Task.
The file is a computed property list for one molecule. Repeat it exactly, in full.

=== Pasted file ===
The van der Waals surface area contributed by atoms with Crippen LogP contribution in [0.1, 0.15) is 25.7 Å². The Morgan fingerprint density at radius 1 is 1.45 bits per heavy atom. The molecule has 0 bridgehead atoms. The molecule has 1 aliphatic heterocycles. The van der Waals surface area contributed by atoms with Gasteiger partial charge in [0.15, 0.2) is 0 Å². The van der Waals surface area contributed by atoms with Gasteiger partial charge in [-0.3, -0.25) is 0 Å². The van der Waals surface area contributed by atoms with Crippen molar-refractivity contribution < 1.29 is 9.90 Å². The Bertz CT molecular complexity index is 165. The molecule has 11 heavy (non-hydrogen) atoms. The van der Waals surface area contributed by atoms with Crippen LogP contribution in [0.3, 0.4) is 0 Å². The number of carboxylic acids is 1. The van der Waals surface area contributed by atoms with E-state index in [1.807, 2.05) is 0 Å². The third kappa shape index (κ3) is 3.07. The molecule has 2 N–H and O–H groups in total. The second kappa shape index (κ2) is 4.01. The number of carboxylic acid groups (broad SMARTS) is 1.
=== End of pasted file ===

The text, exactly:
The van der Waals surface area contributed by atoms with Crippen LogP contribution in [0.1, 0.15) is 25.7 Å². The Morgan fingerprint density at radius 1 is 1.45 bits per heavy atom. The molecule has 0 bridgehead atoms. The molecule has 1 aliphatic heterocycles. The van der Waals surface area contributed by atoms with Gasteiger partial charge in [0.15, 0.2) is 0 Å². The van der Waals surface area contributed by atoms with Gasteiger partial charge in [-0.3, -0.25) is 0 Å². The van der Waals surface area contributed by atoms with Crippen molar-refractivity contribution < 1.29 is 9.90 Å². The Bertz CT molecular complexity index is 165. The molecule has 11 heavy (non-hydrogen) atoms. The van der Waals surface area contributed by atoms with Crippen LogP contribution in [0.3, 0.4) is 0 Å². The number of carboxylic acids is 1. The van der Waals surface area contributed by atoms with E-state index in [1.807, 2.05) is 0 Å². The third kappa shape index (κ3) is 3.07. The molecule has 2 N–H and O–H groups in total. The second kappa shape index (κ2) is 4.01. The number of carboxylic acid groups (broad SMARTS) is 1.